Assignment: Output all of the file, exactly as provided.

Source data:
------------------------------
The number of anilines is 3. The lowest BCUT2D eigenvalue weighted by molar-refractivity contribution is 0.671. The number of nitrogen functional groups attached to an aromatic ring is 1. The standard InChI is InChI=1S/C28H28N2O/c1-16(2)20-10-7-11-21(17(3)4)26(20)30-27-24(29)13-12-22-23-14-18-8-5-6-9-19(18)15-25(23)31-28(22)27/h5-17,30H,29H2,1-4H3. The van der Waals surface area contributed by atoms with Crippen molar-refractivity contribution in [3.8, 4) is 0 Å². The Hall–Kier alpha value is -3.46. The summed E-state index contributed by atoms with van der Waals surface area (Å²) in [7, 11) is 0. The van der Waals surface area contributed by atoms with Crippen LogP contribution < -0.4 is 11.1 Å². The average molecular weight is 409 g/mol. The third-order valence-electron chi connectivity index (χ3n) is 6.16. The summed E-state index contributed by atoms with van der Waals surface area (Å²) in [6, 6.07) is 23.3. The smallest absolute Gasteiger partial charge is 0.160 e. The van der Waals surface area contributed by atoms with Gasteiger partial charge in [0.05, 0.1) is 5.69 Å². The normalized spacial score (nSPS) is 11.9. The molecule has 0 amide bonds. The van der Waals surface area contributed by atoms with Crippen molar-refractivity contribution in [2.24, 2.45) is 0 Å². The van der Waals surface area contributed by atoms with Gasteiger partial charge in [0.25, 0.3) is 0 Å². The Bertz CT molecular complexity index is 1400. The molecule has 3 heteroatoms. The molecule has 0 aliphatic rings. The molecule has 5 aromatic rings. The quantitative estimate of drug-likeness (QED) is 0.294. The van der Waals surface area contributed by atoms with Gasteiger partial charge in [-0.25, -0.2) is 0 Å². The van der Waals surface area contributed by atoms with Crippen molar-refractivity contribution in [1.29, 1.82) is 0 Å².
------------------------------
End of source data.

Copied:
The number of anilines is 3. The lowest BCUT2D eigenvalue weighted by molar-refractivity contribution is 0.671. The number of nitrogen functional groups attached to an aromatic ring is 1. The standard InChI is InChI=1S/C28H28N2O/c1-16(2)20-10-7-11-21(17(3)4)26(20)30-27-24(29)13-12-22-23-14-18-8-5-6-9-19(18)15-25(23)31-28(22)27/h5-17,30H,29H2,1-4H3. The van der Waals surface area contributed by atoms with Crippen molar-refractivity contribution in [3.8, 4) is 0 Å². The Hall–Kier alpha value is -3.46. The summed E-state index contributed by atoms with van der Waals surface area (Å²) in [7, 11) is 0. The van der Waals surface area contributed by atoms with Crippen LogP contribution < -0.4 is 11.1 Å². The average molecular weight is 409 g/mol. The third-order valence-electron chi connectivity index (χ3n) is 6.16. The summed E-state index contributed by atoms with van der Waals surface area (Å²) in [6, 6.07) is 23.3. The smallest absolute Gasteiger partial charge is 0.160 e. The van der Waals surface area contributed by atoms with Gasteiger partial charge in [0.05, 0.1) is 5.69 Å². The normalized spacial score (nSPS) is 11.9. The molecule has 0 amide bonds. The van der Waals surface area contributed by atoms with Crippen molar-refractivity contribution in [2.24, 2.45) is 0 Å². The van der Waals surface area contributed by atoms with Gasteiger partial charge in [0.25, 0.3) is 0 Å². The Bertz CT molecular complexity index is 1400. The molecule has 3 heteroatoms. The molecule has 0 aliphatic rings. The molecule has 5 aromatic rings. The quantitative estimate of drug-likeness (QED) is 0.294. The van der Waals surface area contributed by atoms with Gasteiger partial charge in [-0.25, -0.2) is 0 Å². The van der Waals surface area contributed by atoms with Crippen molar-refractivity contribution in [1.29, 1.82) is 0 Å².